One Farmer’s Departure from Farming Norms Brings Him Pride

Everywhere in the world today, innovation is the buzz world. If the News-Hapa citizen reporters are good examples, rural Ugandans are as switched on about this hunger for innovation as the rest of the world. “Being innovative is the way to go over global challenges,” Geoffrey of Adjumani says. And how does he advise people to surf the innovation wave? By growing vegetables. He says that by growing vegetables, one can set up their own enterprise which can “make and change one’s livelihood.”

The West Nile region, of which Adjumani is part, is known for tobacco growing. However, the lucrative business of tobacco growing is riddled with a number of problems which were explored by News-Hapa in this report: It is no wonder then that a number of people, like Geoffrey, have chosen to cultivate different crops like simsim (sesame), groundnuts and sunflowers.

Although tobacco remains the biggest earner for the region, Geoffrey tells News Hapa that vegetables like carrots, broccoli, cauliflower and coriander do well in the region and he is reaping big from farming them. So confident in his departure from the farming norm is Geoffrey that he spontaneously declares himself, “the best vegetable grower in the West Nile region.”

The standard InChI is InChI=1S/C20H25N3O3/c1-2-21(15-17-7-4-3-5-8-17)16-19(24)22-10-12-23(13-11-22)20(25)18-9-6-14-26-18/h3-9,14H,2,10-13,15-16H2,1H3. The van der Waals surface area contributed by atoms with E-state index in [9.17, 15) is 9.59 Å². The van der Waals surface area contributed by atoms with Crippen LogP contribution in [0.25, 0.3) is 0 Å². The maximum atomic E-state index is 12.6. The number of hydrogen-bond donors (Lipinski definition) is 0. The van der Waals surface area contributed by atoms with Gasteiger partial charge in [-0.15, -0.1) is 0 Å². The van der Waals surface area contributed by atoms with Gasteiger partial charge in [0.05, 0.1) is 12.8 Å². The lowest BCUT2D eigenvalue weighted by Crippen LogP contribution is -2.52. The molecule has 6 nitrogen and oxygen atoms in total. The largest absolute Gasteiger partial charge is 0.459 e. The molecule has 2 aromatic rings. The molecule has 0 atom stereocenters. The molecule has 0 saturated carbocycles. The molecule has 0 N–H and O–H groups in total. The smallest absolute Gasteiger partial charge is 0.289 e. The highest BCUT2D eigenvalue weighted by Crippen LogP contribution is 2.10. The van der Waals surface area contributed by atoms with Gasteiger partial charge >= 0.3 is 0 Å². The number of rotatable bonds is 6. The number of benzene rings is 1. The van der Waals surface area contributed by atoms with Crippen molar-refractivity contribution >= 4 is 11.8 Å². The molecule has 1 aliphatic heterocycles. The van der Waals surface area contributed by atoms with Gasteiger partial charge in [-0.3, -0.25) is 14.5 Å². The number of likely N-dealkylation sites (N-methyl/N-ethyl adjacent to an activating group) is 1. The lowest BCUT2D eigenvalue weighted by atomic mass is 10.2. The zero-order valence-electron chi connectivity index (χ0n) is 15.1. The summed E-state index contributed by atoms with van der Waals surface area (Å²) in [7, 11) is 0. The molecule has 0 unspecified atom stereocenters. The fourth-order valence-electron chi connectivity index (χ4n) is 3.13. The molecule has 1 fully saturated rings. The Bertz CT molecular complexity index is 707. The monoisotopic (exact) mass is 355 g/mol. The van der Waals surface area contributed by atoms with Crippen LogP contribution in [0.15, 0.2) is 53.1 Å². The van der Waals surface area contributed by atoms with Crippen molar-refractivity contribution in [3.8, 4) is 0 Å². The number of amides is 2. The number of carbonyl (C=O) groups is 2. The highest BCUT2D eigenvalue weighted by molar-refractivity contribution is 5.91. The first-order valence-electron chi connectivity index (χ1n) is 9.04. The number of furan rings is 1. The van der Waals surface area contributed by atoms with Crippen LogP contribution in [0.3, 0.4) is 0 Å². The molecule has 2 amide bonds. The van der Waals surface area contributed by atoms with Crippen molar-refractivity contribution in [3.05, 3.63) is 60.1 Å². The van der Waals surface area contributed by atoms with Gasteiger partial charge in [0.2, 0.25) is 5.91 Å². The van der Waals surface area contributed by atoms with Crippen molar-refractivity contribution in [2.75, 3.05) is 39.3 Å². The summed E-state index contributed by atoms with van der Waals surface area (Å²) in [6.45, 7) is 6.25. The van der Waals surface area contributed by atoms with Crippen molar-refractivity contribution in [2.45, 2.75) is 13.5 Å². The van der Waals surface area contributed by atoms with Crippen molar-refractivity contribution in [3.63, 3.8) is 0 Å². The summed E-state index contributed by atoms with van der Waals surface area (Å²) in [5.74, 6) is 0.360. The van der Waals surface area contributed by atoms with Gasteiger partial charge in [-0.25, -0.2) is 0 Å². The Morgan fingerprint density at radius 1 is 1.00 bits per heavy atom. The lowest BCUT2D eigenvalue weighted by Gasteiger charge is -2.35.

However you might feel about his self-praise, at least you’ll acknowledge that he is not one of the many youths without hope that often report into News-Hapa. Ariku Ocaya, from Adjumani like Geoffrey tells News-Hapa, “We as youths are facing problems of unemployment which leads to HIV infection.” Another reporter sums up the youth problem in one sweeping statement. “Most rural youth in Uganda see no hope in life and feel they have no value because of total neglect and manipulation by government.” He elaborates that most government programs designed for youth do not achieve more than 50% of their stated plans. Geoffrey’s story is a ray of hope for rural youth that will hopefully inspire other youth and reduce reports that tell of chronic unemployment and disappointment.

- Oct. 1, 2013
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